Blessings, Kate xx

Hidden
Hidden in reply to mrsg46

Thank you so much for your kindness.

Best Wishes

Heather

BobD
BobDVolunteer

Sorry I can't advise since it is beyond my experience. Cyberhugs anyway. ((((( )))))

Hidden
Hidden

Thank you so much for your kindness.

Best Wishes

Heather

Feeling sorry for you.

Cannot help because I've never taken amioderone.

Hidden
Hidden in reply to PeterWh

Thank you.

I was on it for nearly 8 years and was told that it can take up to 6 months to disappear from your system and some of it's side effects up to a year to reverse.

Did your consultant discuss the possibility of using Dronedarone instead of just stopping Amiodarone and not trying a substitute?

lance

Hidden
Hidden in reply to excalibur

Hi Excalibur

No, but there is a plan in place if the ablation has not worked. In my case the Amiodarone will stay in my system for 6 weeks because I was only on it for 3 months. I just wanted to know how long it is effective after stopping it. Obviously, it will become diluted over time. Perhaps the effect will last a couple of weeks as it took a couple of weeks to work.

I would be more afraid of taking amiodarone, than of not taking it! I was on it for about two months, and it took an age to get my thyroid back to normal (and still have some problems there).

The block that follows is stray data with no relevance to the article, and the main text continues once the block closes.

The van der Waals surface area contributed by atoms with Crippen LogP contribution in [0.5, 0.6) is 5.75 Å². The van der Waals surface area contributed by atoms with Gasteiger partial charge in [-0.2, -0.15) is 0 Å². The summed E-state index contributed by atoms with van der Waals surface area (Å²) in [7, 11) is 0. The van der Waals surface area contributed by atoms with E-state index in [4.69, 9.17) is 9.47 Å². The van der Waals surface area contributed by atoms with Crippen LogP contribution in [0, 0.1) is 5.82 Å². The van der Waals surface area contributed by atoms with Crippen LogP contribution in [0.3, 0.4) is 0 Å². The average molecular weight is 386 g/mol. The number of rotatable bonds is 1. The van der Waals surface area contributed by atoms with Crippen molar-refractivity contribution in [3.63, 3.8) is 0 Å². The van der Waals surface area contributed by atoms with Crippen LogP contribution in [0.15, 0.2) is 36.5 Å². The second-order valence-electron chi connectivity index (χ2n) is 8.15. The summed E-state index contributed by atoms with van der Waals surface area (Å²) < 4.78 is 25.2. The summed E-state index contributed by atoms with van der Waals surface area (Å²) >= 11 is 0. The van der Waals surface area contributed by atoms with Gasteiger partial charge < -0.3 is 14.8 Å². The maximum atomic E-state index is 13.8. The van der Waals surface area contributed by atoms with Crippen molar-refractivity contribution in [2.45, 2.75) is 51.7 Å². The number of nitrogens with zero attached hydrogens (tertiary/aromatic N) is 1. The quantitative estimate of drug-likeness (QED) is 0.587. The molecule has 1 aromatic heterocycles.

Excalibur's information is nearly correct. the half-life is up to about six months, but may be less (we are all different), so it can take up to a year to disappear completely. This doesn't mean it will still stop AF for that long, but if you have had an ablation since starting to take it then the chances of a bout of AF now are much less, and the symptoms are usually much less, so you have a very good chance of being able to leave AF behind . . . fingers crossed!

My advice is - live in the moment, and rejoice in every day AF free. Gradually your confidence will return. Have a great Christmas!

Hidden
Hidden in reply to Polski

Dear Polski,

Thank you so much for giving me hope.

You too have a lovely Christmas!